09 August 2013

a$ap, leather, and a reframing of luxury

When I go to sleep at night (or more accurately, 4:33 A.M on most nights), I'm at my most  delusional from sleep deprivation but also most active when it comes to things I want to talk about. Something about being incredibly loopy makes my mind break open a little bit and I see things a lot clearer in terms of the big picture. Like, the other night, it struck me that most people's idea of "luxury" is pretty outdated, and it's causing some strange hypocrisy and more than a little racism and classism (not that this is new, pft) when it comes to the 'new' luxury consumer. By this I mean -- there are a lot of amazing designers who cater exclusively to the kind of hyper-aware consumer who doesn't buy often, but buys very loyally to a handful of brands, and their aesthetic is deeply based in streetwear, but strangely, these consumers think it's ok to scorn the people who inspire the designers they're buying from. Listen -- luxury is not a static thing, it's no longer a Chanel 2.55 and some YSL heels and Tom Ford lipstick. It's also the limited edition Supreme t-shirt, it's also your leather laser-cut mesh shorts you wear when you're pretending you're exercising (but really just scoping out babes on the High Line), it's paying hundreds of dollars for a fashion sweatshirt.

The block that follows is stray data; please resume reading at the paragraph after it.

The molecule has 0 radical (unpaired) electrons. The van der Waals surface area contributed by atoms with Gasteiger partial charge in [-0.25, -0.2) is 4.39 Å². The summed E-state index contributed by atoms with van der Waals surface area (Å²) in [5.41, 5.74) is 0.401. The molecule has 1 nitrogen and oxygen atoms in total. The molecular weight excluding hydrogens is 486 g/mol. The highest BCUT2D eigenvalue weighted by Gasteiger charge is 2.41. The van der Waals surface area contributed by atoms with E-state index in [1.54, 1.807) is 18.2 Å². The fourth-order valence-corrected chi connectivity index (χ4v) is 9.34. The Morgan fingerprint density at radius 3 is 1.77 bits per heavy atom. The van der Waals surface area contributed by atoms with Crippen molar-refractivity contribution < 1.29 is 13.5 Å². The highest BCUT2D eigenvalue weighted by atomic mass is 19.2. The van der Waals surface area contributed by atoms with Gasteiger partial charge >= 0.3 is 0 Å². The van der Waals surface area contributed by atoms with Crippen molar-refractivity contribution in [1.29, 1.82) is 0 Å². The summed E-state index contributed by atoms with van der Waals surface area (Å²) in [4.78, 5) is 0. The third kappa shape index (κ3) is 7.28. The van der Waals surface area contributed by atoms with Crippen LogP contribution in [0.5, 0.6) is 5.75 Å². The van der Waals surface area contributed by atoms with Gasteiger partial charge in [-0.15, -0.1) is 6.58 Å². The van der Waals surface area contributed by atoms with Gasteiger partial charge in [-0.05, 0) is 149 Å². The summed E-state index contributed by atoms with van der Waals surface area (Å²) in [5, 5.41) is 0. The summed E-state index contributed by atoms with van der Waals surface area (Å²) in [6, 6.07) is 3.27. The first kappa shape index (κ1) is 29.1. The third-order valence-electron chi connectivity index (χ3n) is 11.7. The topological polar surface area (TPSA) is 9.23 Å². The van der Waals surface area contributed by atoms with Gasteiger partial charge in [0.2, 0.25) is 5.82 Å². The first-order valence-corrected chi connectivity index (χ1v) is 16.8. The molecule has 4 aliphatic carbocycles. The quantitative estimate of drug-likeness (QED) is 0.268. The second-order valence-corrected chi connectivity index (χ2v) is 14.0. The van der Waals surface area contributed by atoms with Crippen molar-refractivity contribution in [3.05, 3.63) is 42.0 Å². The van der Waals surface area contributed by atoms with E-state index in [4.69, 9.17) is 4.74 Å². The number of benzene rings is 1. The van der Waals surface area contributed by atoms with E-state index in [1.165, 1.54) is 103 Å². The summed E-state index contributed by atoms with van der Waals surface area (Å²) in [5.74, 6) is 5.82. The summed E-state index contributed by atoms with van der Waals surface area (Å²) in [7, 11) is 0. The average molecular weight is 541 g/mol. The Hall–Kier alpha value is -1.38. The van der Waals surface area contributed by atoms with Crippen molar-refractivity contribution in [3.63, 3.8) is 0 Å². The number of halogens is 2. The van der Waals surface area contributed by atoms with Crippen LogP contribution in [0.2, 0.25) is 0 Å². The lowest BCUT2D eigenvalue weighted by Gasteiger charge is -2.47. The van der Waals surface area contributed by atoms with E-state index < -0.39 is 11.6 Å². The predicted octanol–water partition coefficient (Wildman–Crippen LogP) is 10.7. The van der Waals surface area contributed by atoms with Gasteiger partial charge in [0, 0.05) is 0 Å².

You don't need to have a lot of material things to be living in luxury. Luxury is about options, quality, choice, not quantity, you know? For example: minimalism is very luxurious. When you're poor or working class, I/you never try to throw things away because you always want to find a use for them. Fixing is more of an option, so you'll keep something even if it's broken for a little while. You don't know when you can get something better so you keep all things mediocre. And the stuff piles up. You might end up hoarding. To intentionally practice minimalism, you have some kind of understanding you will probably always be able to buy whatever you need when you want it. Space is the ultimate luxury: Comme des Garcon's ultimate status symbol is their incredibly sparse store spaces in Tokyo, a place where square footage is rare and prestigious. And Comme is not your traditional purveyor of luxury, with it's boiled and  intentionally torn wools and strangeness, but it's still luxury. Luxury is just as much about the rejection of traditional status items as the appropriation of more 'lazy' items like sweatshirts and sneakers, and the appropriation of pedestrian fabrics and unusual things like manmade plastics. Anti-fashion is still fashion, after all. The language of luxury is the same as the language of privilege. Denying status symbols of what you have doesn't mean you don't have it. It's the same with privilege. They both operate in terms of economics, and capitalism, and identity. When we don't bring these things into a discussion on fashion trends & marketing, we're choosing to ignore the importance of these things to how consumers treat one another. You can argue that brands shouldn't have to care about that stuff, but I am a romantic and I want to believe brand culture at it's best extends to build a community that takes care of one another. I've seen it first hand and have had it myself, so I know it exists, and I know brands are aware of the culture they create or aspire to create. I definitely feel kinship to other black crows of CDG, and I know my lolita friends feel community within loli.